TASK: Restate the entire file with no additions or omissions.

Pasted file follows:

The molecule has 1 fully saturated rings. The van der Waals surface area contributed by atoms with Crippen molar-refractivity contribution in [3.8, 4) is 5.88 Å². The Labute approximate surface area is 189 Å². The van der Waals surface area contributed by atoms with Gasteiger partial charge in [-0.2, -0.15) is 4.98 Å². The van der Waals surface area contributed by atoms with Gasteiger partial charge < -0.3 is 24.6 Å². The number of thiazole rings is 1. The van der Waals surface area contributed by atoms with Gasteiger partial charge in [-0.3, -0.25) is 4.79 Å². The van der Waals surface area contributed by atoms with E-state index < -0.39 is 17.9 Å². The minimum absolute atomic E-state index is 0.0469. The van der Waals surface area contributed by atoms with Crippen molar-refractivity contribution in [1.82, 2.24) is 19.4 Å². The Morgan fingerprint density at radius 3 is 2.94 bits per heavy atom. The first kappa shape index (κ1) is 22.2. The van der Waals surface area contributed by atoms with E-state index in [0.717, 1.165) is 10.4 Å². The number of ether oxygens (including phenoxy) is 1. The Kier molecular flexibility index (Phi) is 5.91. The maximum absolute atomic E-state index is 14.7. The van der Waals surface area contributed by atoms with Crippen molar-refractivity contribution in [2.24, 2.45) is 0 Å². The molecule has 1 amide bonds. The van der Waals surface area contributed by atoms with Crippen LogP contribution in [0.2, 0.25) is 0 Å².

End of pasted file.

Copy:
The molecule has 1 fully saturated rings. The van der Waals surface area contributed by atoms with Crippen molar-refractivity contribution in [3.8, 4) is 5.88 Å². The Labute approximate surface area is 189 Å². The van der Waals surface area contributed by atoms with Gasteiger partial charge in [-0.2, -0.15) is 4.98 Å². The van der Waals surface area contributed by atoms with Gasteiger partial charge < -0.3 is 24.6 Å². The number of thiazole rings is 1. The van der Waals surface area contributed by atoms with Gasteiger partial charge in [-0.3, -0.25) is 4.79 Å². The van der Waals surface area contributed by atoms with E-state index < -0.39 is 17.9 Å². The minimum absolute atomic E-state index is 0.0469. The van der Waals surface area contributed by atoms with Crippen molar-refractivity contribution in [1.82, 2.24) is 19.4 Å². The Morgan fingerprint density at radius 3 is 2.94 bits per heavy atom. The first kappa shape index (κ1) is 22.2. The van der Waals surface area contributed by atoms with E-state index in [0.717, 1.165) is 10.4 Å². The number of ether oxygens (including phenoxy) is 1. The Kier molecular flexibility index (Phi) is 5.91. The maximum absolute atomic E-state index is 14.7. The van der Waals surface area contributed by atoms with Crippen molar-refractivity contribution in [2.24, 2.45) is 0 Å². The molecule has 1 amide bonds. The van der Waals surface area contributed by atoms with Crippen LogP contribution in [0.2, 0.25) is 0 Å².